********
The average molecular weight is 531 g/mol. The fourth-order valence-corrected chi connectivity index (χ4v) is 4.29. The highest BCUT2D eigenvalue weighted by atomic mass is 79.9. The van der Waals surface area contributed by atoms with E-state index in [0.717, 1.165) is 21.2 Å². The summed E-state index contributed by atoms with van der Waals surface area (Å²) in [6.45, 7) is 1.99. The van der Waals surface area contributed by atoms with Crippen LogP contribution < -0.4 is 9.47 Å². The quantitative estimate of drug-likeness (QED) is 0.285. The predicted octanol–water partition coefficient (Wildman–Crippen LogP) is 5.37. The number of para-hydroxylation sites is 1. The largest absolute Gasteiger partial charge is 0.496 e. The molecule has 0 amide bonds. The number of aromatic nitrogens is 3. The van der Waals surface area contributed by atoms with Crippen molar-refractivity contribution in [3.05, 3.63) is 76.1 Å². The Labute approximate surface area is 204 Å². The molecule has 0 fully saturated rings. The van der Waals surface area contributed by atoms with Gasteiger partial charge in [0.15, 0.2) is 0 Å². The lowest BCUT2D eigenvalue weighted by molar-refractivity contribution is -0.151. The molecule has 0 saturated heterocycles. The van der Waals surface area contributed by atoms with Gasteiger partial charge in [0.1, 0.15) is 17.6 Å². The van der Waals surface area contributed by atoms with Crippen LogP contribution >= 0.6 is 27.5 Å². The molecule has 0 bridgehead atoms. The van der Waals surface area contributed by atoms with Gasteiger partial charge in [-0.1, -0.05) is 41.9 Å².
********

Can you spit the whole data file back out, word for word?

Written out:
The average molecular weight is 531 g/mol. The fourth-order valence-corrected chi connectivity index (χ4v) is 4.29. The highest BCUT2D eigenvalue weighted by atomic mass is 79.9. The van der Waals surface area contributed by atoms with E-state index in [0.717, 1.165) is 21.2 Å². The summed E-state index contributed by atoms with van der Waals surface area (Å²) in [6.45, 7) is 1.99. The van der Waals surface area contributed by atoms with Crippen LogP contribution < -0.4 is 9.47 Å². The quantitative estimate of drug-likeness (QED) is 0.285. The predicted octanol–water partition coefficient (Wildman–Crippen LogP) is 5.37. The number of para-hydroxylation sites is 1. The largest absolute Gasteiger partial charge is 0.496 e. The molecule has 0 amide bonds. The number of aromatic nitrogens is 3. The van der Waals surface area contributed by atoms with Crippen molar-refractivity contribution in [3.05, 3.63) is 76.1 Å². The Labute approximate surface area is 204 Å². The molecule has 0 fully saturated rings. The van der Waals surface area contributed by atoms with Gasteiger partial charge in [0.15, 0.2) is 0 Å². The lowest BCUT2D eigenvalue weighted by molar-refractivity contribution is -0.151. The molecule has 0 saturated heterocycles. The van der Waals surface area contributed by atoms with Gasteiger partial charge in [0.1, 0.15) is 17.6 Å². The van der Waals surface area contributed by atoms with Crippen LogP contribution >= 0.6 is 27.5 Å². The molecule has 0 bridgehead atoms. The van der Waals surface area contributed by atoms with Gasteiger partial charge in [-0.1, -0.05) is 41.9 Å².